Farmers' Markets & Food Banks
By Contributing Writer; Aimee Whittington Ph.D.
Growing evidence shows that farmers’ markets reduce food insecurity, and thus risk of hunger. They do so by generating social capital, promoting healthy food utilization and consumption, and increasing healthy food access in target communities. Additionally, many markets are recognizing a growing role in anti-hunger work. Definitions of food security vary but the most widely accepted definition is “a situation that exists when all people, at all times, have physical, social, and economic access to sufficient, safe, and nutritious food that meets their dietary needs and food preferences for an active and healthy life”. (Food and Agriculture Organization of the United Nations) Partnerships between nonprofit area food banks and local farmers’ markets provide opportunities to distribute the maximum social and nutritional benefits of farmers’ markets. Traditionally and still too often, an experience afforded overwhelmingly to middle- and high-income consumers. Aligning farmers’ markets with food banks generates opportunities for markets to serve low-income customers and fight hunger where it begins.
Building social capital in a community has become increasingly important, with the evolution of social media. Broadly defined, social capital is “the value of social networks, bonding similar people and bridging between diverse people, with norms of reciprocity”. With regard to fighting hunger, social capital is central to food security. More of the former leads to greater chance of the latter. Social safety nets/supports and connected communities increase household resilience to economic and environmental stressors. While social exclusion or deprivation greatly increase rates of food insecurity. Surveys of farmers’ markets show that social interaction and community-building are important reasons for attendance, on the part of both customers and vendors.
Farmers’ markets empower food insecure customers to consume healthy food, via formal and informal education programs and incentives. Markets provide a setting for community members to gain the knowledge, confidence, and desire required to choose and prepare a variety of (often unfamiliar/region-specific) fruits and vegetables. When asked, market visitors overwhelmingly report positively affected attitudes towards ‘healthy food’ consumption. And studies show well over 50% of regur farmers’ market patrons report eating more fruits and vegetables because of their attendance. By incorporating educational materials, markets working with nonprofits that target low income consumers, can assist customer learning and positively affect the attitudes towards healthy food choices.
In addition to changing customer attitudes, farmers’ markets can increase access to nutritious food. Strategic placements of markets in locations frequented by target populations can increase geographic access to healthy food. By partnering with local food banks, farmers’ markets provide access to products normally inaccessible to food bank patrons. Based on national SNAP and WIC enrollment, farmers’ markets are not convenient to low-income community members. Over half of the people using a federal benefit had to travel over 30 minutes to reach the market, with half of those having to utilize public transport. Partnerships between farmers’ markets and food banks work especially well because of the food bank itself, which hosts many low-income clients.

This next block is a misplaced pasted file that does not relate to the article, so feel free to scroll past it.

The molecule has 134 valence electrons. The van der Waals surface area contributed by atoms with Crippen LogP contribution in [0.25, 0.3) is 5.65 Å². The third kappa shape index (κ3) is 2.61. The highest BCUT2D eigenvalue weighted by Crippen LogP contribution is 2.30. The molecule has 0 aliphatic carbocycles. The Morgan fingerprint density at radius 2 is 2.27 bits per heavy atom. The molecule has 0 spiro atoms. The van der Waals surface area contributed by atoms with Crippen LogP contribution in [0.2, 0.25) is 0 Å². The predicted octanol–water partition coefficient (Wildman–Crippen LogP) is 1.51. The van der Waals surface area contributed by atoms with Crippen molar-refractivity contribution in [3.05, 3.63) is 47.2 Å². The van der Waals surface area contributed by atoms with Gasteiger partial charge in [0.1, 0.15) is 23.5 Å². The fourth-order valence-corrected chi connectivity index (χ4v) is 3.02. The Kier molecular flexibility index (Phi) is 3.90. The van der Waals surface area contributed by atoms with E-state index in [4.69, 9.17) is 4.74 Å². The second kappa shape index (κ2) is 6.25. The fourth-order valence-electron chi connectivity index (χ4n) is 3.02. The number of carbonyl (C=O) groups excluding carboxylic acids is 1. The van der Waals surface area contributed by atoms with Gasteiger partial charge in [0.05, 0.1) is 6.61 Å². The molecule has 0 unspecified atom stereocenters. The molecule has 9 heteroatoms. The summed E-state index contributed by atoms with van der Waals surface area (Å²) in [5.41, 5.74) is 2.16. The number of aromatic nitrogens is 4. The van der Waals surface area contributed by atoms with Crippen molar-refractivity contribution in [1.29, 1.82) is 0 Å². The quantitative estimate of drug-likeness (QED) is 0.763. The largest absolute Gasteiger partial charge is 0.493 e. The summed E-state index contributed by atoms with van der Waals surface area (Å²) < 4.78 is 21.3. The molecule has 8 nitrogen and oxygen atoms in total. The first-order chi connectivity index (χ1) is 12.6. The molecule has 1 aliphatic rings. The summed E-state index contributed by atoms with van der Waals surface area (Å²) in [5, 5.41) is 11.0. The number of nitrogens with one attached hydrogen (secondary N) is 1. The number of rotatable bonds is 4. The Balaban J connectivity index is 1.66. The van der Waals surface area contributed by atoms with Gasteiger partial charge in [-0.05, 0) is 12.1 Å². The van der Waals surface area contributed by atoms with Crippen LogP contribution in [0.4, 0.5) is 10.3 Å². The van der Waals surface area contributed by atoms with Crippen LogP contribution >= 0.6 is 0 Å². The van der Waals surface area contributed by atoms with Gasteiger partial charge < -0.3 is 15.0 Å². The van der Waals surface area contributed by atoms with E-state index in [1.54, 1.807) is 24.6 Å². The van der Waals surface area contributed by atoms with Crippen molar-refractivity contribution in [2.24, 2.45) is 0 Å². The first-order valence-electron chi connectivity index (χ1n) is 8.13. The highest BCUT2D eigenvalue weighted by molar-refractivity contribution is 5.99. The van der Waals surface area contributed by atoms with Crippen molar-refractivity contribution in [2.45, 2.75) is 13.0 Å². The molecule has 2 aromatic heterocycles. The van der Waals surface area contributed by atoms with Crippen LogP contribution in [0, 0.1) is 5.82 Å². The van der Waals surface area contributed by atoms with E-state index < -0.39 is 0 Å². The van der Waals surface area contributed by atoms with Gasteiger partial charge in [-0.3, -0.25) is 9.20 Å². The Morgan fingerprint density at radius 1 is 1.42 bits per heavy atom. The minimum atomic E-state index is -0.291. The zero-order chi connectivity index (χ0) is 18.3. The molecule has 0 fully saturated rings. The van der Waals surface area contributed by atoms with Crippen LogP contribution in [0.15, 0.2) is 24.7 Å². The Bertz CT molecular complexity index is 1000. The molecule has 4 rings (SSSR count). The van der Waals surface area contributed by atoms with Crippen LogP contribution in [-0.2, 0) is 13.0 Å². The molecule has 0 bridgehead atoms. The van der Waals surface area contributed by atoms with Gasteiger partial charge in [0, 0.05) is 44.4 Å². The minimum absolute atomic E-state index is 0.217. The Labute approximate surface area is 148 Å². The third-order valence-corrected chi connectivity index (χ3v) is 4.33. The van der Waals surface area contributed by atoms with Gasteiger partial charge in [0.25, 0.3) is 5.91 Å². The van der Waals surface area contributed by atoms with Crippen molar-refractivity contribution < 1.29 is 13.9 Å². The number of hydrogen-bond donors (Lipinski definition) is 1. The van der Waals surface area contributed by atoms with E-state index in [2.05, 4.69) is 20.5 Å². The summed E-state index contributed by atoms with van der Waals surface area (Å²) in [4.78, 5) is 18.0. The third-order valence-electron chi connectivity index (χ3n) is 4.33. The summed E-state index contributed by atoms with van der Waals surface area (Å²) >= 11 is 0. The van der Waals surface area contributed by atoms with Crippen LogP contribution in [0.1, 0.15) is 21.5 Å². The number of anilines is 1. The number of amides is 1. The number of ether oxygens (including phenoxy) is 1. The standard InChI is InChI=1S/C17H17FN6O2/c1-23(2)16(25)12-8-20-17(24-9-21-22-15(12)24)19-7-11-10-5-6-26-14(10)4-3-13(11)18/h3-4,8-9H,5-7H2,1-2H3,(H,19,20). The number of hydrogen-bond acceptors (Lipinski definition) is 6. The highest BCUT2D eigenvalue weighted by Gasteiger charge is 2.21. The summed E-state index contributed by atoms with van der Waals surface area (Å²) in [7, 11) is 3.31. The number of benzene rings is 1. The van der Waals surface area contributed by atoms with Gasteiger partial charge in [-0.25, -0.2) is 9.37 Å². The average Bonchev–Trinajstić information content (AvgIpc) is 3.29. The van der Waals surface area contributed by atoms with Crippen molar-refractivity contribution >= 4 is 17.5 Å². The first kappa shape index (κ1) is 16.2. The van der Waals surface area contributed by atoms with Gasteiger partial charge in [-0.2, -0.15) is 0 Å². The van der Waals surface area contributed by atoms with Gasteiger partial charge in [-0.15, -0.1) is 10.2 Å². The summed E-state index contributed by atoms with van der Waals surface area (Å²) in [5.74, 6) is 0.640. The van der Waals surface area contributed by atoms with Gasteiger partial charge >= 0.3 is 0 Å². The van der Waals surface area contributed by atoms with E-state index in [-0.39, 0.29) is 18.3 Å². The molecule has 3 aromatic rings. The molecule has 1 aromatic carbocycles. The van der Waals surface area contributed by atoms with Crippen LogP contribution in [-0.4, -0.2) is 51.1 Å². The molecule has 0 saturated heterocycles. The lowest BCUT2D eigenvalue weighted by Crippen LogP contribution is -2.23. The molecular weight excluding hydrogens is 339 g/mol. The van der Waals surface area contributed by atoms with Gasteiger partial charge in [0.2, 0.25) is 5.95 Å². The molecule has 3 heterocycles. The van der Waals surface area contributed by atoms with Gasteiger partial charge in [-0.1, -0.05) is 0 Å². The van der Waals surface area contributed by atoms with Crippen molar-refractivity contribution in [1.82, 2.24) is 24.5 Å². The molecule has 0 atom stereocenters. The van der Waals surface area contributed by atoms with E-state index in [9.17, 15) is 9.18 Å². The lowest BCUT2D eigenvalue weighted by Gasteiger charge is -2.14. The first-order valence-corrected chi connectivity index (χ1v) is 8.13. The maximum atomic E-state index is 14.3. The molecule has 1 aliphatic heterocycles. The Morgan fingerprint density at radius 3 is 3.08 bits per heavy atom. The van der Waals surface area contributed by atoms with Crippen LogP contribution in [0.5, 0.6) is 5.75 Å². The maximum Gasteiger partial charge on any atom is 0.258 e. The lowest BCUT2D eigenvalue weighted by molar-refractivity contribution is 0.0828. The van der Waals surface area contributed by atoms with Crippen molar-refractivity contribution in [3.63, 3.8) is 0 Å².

The influence of farmers’ markets in general, and those in Massachusetts with respect to the Healthy Incentives Program in particular, on economic access to food is quite clear. By encouraging all vendors to accept SNAP, WIC, and WIC and Senior FMNP food assistance, markets increase the number of food insecure and/or low-income customers who have access to healthy food. Markets at which eligible vendors accept food assistance benefits have, overwhelmingly and for ALL transaction types - higher sales. Additionally, SNAP and matching incentive programs have brought new customers and new revenue to markets across the country. Depending on the city, between 25-60% of new market customers surveyed cited them as a reason for attending.
When farmers’ markets generate income and influence market forces at vendors’ booths and beyond, they can increase their community’s overall economic and food security. The “social atmosphere” of farmers’ markets encourages small business and entrepreneurial growth, in addition to developing business management skills in growing enterprises. They can be used to build supportive social networks, while promoting a strong local economy, creating income for small producer. Not only does aligning farmers’ markets with local nonprofit food banks create opportunities for low-income communities to combat food insecurity, it also cultivates small business growth, as a return on investment to community.
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